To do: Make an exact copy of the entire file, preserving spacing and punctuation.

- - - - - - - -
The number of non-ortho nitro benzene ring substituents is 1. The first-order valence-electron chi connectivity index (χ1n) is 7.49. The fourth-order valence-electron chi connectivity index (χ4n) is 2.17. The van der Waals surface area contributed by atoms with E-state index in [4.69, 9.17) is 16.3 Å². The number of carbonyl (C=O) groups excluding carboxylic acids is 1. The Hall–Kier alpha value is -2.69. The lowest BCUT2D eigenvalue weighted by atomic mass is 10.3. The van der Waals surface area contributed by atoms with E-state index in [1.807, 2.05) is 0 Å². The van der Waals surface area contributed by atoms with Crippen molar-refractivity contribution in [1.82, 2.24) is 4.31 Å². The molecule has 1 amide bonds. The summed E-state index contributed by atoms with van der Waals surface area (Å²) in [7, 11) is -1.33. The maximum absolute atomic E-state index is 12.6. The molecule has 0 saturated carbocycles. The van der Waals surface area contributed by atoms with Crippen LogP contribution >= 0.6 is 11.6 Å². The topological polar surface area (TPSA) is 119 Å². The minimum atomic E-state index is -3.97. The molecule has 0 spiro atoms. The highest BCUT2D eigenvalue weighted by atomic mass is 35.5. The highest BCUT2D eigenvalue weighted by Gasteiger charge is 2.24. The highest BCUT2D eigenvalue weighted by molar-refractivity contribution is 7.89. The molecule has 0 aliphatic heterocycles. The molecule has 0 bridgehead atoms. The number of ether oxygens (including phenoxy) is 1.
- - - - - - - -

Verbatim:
The number of non-ortho nitro benzene ring substituents is 1. The first-order valence-electron chi connectivity index (χ1n) is 7.49. The fourth-order valence-electron chi connectivity index (χ4n) is 2.17. The van der Waals surface area contributed by atoms with E-state index in [4.69, 9.17) is 16.3 Å². The number of carbonyl (C=O) groups excluding carboxylic acids is 1. The Hall–Kier alpha value is -2.69. The lowest BCUT2D eigenvalue weighted by atomic mass is 10.3. The van der Waals surface area contributed by atoms with E-state index in [1.807, 2.05) is 0 Å². The van der Waals surface area contributed by atoms with Crippen molar-refractivity contribution in [1.82, 2.24) is 4.31 Å². The molecule has 1 amide bonds. The summed E-state index contributed by atoms with van der Waals surface area (Å²) in [7, 11) is -1.33. The maximum absolute atomic E-state index is 12.6. The molecule has 0 saturated carbocycles. The van der Waals surface area contributed by atoms with Crippen LogP contribution >= 0.6 is 11.6 Å². The topological polar surface area (TPSA) is 119 Å². The minimum atomic E-state index is -3.97. The molecule has 0 spiro atoms. The highest BCUT2D eigenvalue weighted by atomic mass is 35.5. The highest BCUT2D eigenvalue weighted by Gasteiger charge is 2.24. The highest BCUT2D eigenvalue weighted by molar-refractivity contribution is 7.89. The molecule has 0 aliphatic heterocycles. The molecule has 0 bridgehead atoms. The number of ether oxygens (including phenoxy) is 1.